All About Chinchilla Cats, And Do They Make Good Pets?

You may have heard about chinchilla cats and want want to know a little more about them. Whether you’re a seasoned cat parent, or it’s your first kitty, understanding your chosen breed is important. In this post you’ll learn all about chinchilla cats. From the history of the breed to temperament and health issues, you’ll find it’s all covered here.

Knowing how to care for your cat is important as certain breeds require special attention. For example, with grooming or diet.

What is a chinchilla cat?

Chinchilla cats are basically silver persians. The breed was first formed in the late 1800s when a blue persian mated with a stray tom. The story goes that the persian cat accidentally got out when she was in heat! The chance meeting with the stray was the very beginning of the chinchilla breed.

One of the kittens from the litter was sold to a lady who named her Chinnie. She mated Chinnie with a silver tabby, and the first chinchilla male was born. During the early 1900s further cross breeding created the pure white colour we’re familiar with today.

What does a chinchilla cat look like?

If you like big fluffy white cats you’re in for a treat! Chinchilla cats are a large breed with stocky body and short stubby legs. The paws are quite large in proportion and round in shape. Unlike other persians, the face isn’t flat, but more rounded. Chinchilla cats have a large round head with big expressive eyes. Once you see a chinchilla cat you’ll fall in love and won’t be able to resist!

The main coat colour is white with back tips on the end of each hair. This gives a beautiful silver shimmer. You can also get chinchilla cats with blue tipped fur, and even some with gold colour coats. This breed of cat has a thick undercoat giving a luxurious appearance. The only downside to this is the amount of grooming required.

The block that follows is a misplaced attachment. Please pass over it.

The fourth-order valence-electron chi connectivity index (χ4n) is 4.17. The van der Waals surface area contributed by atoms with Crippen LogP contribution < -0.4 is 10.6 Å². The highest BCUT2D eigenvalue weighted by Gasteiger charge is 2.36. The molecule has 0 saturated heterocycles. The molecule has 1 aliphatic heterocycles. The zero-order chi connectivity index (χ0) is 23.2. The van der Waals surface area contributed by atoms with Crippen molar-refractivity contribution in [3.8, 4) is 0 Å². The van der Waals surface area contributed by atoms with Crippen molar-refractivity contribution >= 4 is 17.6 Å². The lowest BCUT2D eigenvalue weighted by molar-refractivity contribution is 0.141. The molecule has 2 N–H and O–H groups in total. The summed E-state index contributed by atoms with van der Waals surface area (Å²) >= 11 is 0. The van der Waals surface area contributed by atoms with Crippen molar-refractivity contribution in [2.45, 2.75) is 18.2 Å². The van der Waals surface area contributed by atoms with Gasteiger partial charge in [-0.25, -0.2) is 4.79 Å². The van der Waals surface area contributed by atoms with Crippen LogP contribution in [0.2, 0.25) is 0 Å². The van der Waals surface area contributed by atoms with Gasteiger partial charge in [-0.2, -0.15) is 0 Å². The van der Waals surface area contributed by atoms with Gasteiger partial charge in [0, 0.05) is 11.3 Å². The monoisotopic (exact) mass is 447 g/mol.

Chinchilla cats have stunningly beautiful eyes lined with black. It looks just like they’re wearing kohl eyeliner! Eye colour is green or blue-green. The ears are quite small compared to other breeds, and have a rounded shape at the tips.

What is the chinchilla cats personality like?

If you’re thinking about getting a chinchilla cat you’ll be pleased to know they have a very gentle, loving personality. They often get attached to one person and follow them everywhere! Like many cats, this breed can be nervous around people they don’t know. Of course, this can be a good thing should your kitty be let outside.

They’re highly intelligent and love playing. My advice would be to get a few cat toys before you bring your chinchilla home. These will help keep her active and she’ll enjoy playing a game with you. Though not known for being energetic they still need daily exercise. If you decide to keep your chinchilla cat indoors make sure you provide plenty of stimulation to encourage activity.

If you have other pets in your household you should be ok. Chinchillas are known for getting on well with other cats, though you should always introduce a new cat gradually.